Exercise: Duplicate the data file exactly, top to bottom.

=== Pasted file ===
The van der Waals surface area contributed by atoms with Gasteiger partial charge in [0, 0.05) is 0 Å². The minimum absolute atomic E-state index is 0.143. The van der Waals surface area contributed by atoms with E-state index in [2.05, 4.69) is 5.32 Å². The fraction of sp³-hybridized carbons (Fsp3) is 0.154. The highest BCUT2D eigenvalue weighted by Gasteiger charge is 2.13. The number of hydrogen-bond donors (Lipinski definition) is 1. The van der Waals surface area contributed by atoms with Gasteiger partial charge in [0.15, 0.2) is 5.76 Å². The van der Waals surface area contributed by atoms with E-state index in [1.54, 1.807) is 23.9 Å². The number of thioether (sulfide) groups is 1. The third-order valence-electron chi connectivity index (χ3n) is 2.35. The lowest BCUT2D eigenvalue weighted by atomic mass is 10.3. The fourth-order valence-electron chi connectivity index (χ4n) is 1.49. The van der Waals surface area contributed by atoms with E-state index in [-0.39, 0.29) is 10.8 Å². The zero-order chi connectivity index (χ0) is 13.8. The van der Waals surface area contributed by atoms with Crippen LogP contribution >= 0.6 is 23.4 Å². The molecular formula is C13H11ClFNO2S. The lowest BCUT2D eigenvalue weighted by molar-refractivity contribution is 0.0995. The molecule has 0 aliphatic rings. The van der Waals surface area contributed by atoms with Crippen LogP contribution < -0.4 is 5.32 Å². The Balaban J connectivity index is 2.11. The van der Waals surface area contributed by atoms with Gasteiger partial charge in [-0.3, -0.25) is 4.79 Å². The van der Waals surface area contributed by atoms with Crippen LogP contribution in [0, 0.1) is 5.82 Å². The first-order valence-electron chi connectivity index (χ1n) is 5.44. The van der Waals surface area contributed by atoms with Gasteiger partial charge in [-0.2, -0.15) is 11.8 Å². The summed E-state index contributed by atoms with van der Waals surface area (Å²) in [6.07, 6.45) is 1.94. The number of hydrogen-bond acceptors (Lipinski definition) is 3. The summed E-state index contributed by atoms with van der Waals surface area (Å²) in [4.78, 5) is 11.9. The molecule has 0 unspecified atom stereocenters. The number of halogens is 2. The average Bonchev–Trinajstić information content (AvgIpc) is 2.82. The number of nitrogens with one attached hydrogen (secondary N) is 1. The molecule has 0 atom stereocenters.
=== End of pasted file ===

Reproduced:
The van der Waals surface area contributed by atoms with Gasteiger partial charge in [0, 0.05) is 0 Å². The minimum absolute atomic E-state index is 0.143. The van der Waals surface area contributed by atoms with E-state index in [2.05, 4.69) is 5.32 Å². The fraction of sp³-hybridized carbons (Fsp3) is 0.154. The highest BCUT2D eigenvalue weighted by Gasteiger charge is 2.13. The number of hydrogen-bond donors (Lipinski definition) is 1. The van der Waals surface area contributed by atoms with Gasteiger partial charge in [0.15, 0.2) is 5.76 Å². The van der Waals surface area contributed by atoms with E-state index in [1.54, 1.807) is 23.9 Å². The number of thioether (sulfide) groups is 1. The third-order valence-electron chi connectivity index (χ3n) is 2.35. The lowest BCUT2D eigenvalue weighted by atomic mass is 10.3. The fourth-order valence-electron chi connectivity index (χ4n) is 1.49. The van der Waals surface area contributed by atoms with E-state index in [-0.39, 0.29) is 10.8 Å². The zero-order chi connectivity index (χ0) is 13.8. The van der Waals surface area contributed by atoms with Crippen LogP contribution >= 0.6 is 23.4 Å². The molecular formula is C13H11ClFNO2S. The lowest BCUT2D eigenvalue weighted by molar-refractivity contribution is 0.0995. The molecule has 0 aliphatic rings. The van der Waals surface area contributed by atoms with Crippen LogP contribution < -0.4 is 5.32 Å². The Balaban J connectivity index is 2.11. The van der Waals surface area contributed by atoms with Gasteiger partial charge in [-0.3, -0.25) is 4.79 Å². The van der Waals surface area contributed by atoms with Crippen LogP contribution in [0, 0.1) is 5.82 Å². The first-order valence-electron chi connectivity index (χ1n) is 5.44. The van der Waals surface area contributed by atoms with Gasteiger partial charge in [-0.2, -0.15) is 11.8 Å². The summed E-state index contributed by atoms with van der Waals surface area (Å²) in [6.07, 6.45) is 1.94. The number of hydrogen-bond acceptors (Lipinski definition) is 3. The summed E-state index contributed by atoms with van der Waals surface area (Å²) in [4.78, 5) is 11.9. The molecule has 0 unspecified atom stereocenters. The number of halogens is 2. The average Bonchev–Trinajstić information content (AvgIpc) is 2.82. The number of nitrogens with one attached hydrogen (secondary N) is 1. The molecule has 0 atom stereocenters.